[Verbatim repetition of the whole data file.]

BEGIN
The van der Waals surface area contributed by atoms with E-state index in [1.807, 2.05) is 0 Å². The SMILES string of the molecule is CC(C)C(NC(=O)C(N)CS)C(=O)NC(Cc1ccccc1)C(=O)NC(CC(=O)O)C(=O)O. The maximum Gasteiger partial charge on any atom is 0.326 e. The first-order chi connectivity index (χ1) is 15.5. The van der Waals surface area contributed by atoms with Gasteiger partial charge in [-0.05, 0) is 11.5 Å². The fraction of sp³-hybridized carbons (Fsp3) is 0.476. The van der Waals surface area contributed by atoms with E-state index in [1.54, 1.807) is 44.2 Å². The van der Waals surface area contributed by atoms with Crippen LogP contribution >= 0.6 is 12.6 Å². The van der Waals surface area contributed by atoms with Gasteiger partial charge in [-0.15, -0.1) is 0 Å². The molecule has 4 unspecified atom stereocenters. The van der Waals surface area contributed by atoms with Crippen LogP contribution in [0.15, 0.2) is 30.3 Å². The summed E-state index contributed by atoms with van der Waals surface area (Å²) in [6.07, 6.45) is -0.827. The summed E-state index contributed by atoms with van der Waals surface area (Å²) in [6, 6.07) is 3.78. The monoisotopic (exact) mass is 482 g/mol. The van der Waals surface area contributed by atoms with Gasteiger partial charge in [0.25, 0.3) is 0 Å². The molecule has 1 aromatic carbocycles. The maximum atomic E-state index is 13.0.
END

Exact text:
The van der Waals surface area contributed by atoms with E-state index in [1.807, 2.05) is 0 Å². The SMILES string of the molecule is CC(C)C(NC(=O)C(N)CS)C(=O)NC(Cc1ccccc1)C(=O)NC(CC(=O)O)C(=O)O. The maximum Gasteiger partial charge on any atom is 0.326 e. The first-order chi connectivity index (χ1) is 15.5. The van der Waals surface area contributed by atoms with Gasteiger partial charge in [-0.05, 0) is 11.5 Å². The fraction of sp³-hybridized carbons (Fsp3) is 0.476. The van der Waals surface area contributed by atoms with E-state index in [1.54, 1.807) is 44.2 Å². The van der Waals surface area contributed by atoms with Crippen LogP contribution >= 0.6 is 12.6 Å². The van der Waals surface area contributed by atoms with Gasteiger partial charge in [-0.15, -0.1) is 0 Å². The molecule has 4 unspecified atom stereocenters. The van der Waals surface area contributed by atoms with Crippen LogP contribution in [0.15, 0.2) is 30.3 Å². The summed E-state index contributed by atoms with van der Waals surface area (Å²) in [6.07, 6.45) is -0.827. The summed E-state index contributed by atoms with van der Waals surface area (Å²) in [6, 6.07) is 3.78. The monoisotopic (exact) mass is 482 g/mol. The van der Waals surface area contributed by atoms with Gasteiger partial charge in [0.25, 0.3) is 0 Å². The molecule has 1 aromatic carbocycles. The maximum atomic E-state index is 13.0.